Animal rights activist Bryan Griffiths has today been found not guilty at Birmingham Crown Court of the manslaughter by gross negligence of Warwickshire Hunt supporter, Trevor Morse. The presiding Judge was Mrs Justice Slade. Trevor Morse died at Long Marston airfield near Stratford upon Avon on 9th March 2009 after being hit by the gyrocopter Griffiths was piloting. Countryside Alliance Chief Executive Simon Hart commented: “This is a difficult time for Trevor Morse’s family, partner and friends. As a result of animal activists one man is dead and another has faced very serious criminal charges. “It is not for animal rights activists to police the Hunting Act or any other law” “If there is one outcome from the horrific events of this case it must be that the activity which led to Trevor Morse’s death is not repeated. It is not for animal rights activists to police the Hunting Act or any other law, especially not using clearly unsafe methods such as using a gyrocopter or any other aircraft. It is for police forces to enforce the Hunting Act and the laws of the land. “On the day Trevor Morse was killed Mr Griffiths and his co-pilot John Curtin were not even filming the hunt from the gyrocopter. This was not about enforcing any law.”
The above is the entirety of the statement issued by the Countryside Alliance in response to the not guilty verdict in the trial of Bryan Griffiths over the death by manslaughter by gross negligence of Trevor Morse. Analysis of the statement reveals interesting insights into the Countryside Alliance and how it frames the debate over the future of the Hunting Act (2004).
The CA says, “This is a difficult time …”
Yes, any compassionate person will regret the premature death of anyone regardless of who they are and the circumstances in which they die.
The CA says, “As a result of animal activists one man is dead …”
While this statement is factually correct, the failure to simultaneously recognize the defendant was found not guilty as charged could be read by some in the polarized context of this debate as an allegation that the verdict was somehow incorrect.
The CA says, “It is not for animal rights activists to police the Hunting Act or any other law …”
Nonetheless, if any hunt moves across public property the public is entitled to watch it regardless of their motives. It is lawful to watch public activities of public groups of people on public property.
The CA says, “the activity which led to Trevor Morse’s death is not repeated … “
Again, any compassionate person would agree with this statement. What is noteworthy, however, is the omission by the CA to use this opportunity to condemn anyone following the hunt from threatening or assaulting anyone who legally follows their activities. There is plentiful evidence on the Internet and elsewhere of such instances. This omission could signal in the minds of some a tacit approval for their aggressive behavior. It is the responsibility of the hunts and their supporting organizations like the CA to ensure their followers comply with the law.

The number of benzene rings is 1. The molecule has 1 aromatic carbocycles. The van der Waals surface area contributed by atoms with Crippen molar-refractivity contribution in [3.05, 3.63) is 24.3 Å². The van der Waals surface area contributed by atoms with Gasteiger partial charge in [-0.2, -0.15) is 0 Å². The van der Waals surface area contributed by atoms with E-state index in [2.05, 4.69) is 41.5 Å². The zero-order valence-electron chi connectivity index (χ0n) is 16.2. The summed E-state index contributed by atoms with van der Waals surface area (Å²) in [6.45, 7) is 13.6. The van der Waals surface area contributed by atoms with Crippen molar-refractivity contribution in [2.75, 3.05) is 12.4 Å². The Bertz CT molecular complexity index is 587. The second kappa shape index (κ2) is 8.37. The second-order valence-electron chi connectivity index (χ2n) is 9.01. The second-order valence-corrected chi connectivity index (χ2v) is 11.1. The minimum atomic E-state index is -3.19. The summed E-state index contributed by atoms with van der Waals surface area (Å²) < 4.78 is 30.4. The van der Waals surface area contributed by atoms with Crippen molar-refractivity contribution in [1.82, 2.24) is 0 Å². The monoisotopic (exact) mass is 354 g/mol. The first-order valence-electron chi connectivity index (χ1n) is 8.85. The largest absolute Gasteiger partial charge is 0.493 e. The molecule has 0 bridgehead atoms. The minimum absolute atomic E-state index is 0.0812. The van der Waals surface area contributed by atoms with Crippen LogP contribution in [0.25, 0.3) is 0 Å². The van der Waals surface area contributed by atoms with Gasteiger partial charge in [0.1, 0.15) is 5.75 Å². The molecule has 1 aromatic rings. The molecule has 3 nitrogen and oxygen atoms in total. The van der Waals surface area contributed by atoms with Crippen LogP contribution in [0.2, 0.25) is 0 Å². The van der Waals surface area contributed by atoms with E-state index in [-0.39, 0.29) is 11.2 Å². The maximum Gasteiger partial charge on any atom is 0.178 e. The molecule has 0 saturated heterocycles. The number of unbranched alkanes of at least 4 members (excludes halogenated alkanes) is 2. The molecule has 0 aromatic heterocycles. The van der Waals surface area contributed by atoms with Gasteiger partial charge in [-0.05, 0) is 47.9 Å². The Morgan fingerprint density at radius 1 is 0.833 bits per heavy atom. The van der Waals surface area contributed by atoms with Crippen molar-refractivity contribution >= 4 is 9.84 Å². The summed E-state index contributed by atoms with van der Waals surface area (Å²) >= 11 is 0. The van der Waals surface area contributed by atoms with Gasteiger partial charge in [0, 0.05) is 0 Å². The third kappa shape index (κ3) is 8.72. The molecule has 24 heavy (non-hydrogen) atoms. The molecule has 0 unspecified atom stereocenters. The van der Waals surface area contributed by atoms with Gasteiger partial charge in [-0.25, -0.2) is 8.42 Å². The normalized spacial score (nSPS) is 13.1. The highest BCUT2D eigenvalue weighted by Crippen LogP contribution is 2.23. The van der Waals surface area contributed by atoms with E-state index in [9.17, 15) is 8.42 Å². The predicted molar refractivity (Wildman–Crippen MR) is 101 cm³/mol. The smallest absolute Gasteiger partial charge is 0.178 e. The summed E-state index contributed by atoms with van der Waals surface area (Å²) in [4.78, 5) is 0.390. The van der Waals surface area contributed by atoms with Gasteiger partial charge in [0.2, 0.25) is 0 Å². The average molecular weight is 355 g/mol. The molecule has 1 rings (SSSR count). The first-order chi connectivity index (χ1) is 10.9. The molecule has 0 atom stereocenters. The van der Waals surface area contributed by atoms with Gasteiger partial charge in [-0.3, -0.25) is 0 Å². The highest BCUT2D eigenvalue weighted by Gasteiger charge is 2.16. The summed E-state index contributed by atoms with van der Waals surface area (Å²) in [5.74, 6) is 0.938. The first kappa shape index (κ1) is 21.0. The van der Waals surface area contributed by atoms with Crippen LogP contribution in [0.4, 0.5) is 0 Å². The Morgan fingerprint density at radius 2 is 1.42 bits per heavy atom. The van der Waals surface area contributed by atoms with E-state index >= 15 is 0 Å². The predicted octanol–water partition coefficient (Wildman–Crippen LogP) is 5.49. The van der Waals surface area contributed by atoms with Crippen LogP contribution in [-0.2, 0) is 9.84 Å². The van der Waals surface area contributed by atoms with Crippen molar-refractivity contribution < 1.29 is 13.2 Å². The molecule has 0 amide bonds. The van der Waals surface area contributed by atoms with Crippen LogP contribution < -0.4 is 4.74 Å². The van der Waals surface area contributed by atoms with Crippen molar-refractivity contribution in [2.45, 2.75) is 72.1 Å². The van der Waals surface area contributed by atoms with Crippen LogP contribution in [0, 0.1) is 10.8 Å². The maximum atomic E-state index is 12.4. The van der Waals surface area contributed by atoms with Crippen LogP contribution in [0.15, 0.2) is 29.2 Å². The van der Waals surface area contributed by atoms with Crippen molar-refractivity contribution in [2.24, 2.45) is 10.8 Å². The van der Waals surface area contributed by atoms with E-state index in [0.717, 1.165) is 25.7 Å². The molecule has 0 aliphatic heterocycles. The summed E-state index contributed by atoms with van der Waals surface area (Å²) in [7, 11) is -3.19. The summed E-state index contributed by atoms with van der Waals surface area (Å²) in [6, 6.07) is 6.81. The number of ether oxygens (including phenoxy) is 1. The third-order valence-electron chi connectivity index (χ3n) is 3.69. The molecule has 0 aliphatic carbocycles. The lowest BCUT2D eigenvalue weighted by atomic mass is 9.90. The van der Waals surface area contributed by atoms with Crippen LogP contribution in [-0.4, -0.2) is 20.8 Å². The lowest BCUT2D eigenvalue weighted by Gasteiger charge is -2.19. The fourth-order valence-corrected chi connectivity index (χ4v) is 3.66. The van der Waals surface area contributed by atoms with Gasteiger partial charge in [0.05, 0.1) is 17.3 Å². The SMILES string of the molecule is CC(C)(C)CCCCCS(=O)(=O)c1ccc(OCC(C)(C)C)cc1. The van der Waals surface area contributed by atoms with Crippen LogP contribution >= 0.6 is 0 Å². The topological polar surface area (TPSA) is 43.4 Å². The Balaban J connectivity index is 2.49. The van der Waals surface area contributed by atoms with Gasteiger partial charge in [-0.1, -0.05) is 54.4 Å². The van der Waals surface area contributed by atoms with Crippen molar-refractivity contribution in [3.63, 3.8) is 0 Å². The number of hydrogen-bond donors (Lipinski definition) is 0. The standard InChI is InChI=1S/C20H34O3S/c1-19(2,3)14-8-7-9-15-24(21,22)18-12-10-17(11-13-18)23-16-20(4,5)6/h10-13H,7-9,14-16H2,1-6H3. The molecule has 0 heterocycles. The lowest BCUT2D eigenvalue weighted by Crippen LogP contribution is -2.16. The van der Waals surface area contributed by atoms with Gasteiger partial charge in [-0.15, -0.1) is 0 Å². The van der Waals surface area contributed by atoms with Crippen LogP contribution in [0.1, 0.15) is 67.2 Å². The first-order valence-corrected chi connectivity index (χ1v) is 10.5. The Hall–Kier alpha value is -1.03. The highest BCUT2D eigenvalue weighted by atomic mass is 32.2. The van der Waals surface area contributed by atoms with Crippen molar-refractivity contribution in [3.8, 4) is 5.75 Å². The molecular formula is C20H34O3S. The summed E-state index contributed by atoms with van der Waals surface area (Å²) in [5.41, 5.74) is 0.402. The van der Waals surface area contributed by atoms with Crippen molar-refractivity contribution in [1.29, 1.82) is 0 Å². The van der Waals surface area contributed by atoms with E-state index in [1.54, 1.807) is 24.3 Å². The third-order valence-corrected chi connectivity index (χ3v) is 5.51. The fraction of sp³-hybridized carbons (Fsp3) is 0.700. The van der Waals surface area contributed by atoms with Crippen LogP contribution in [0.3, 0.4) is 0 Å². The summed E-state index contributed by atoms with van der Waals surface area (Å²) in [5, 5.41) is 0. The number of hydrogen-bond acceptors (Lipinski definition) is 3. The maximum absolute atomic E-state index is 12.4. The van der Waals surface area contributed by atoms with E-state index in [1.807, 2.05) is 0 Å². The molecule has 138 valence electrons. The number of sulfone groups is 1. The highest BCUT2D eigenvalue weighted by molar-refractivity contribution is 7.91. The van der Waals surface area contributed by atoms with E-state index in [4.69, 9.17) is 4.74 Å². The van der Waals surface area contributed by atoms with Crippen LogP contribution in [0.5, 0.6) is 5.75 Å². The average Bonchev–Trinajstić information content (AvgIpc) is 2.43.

The CA says “especially not using clearly unsafe methods such as using a gyrocopter or any other aircraft … “
Providing the pilots of any such aircraft are in compliance with any laws and regulations governing their behavior they are legally entitled to fly wherever they choose. The gyrocopter was on the ground when it became “unsafe.” It became so because the court heard the deceased refused to remove him self from its immediate proximity.
The CA says they “were not even filming the hunt from the gyrocopter”
Why is this relevant? What difference does it make whether they were filming from the gyrocopter or not?
The CA says “This was not about enforcing any law.”
No, it was not about enforcing the law. It was about the legal activity of flying a gyrocopter over the British countryside. The law, however, with respect to the charge brought against the defendant has been enforced. He was found not guilty.
One further concluding comment: To say that this is a tragedy for all concerned is to make this statement appear trivial. Nonetheless, it is true. A group of people who follow hunts chose to confront other people who were engaged in a legal activity that they found annoying. Increasingly the debate about the Hunting Act appears to be less and less about the welfare of wild animals and more about the self-righteous behavior of those who do not like to be told they can no longer do something that they believe they are entitled to do.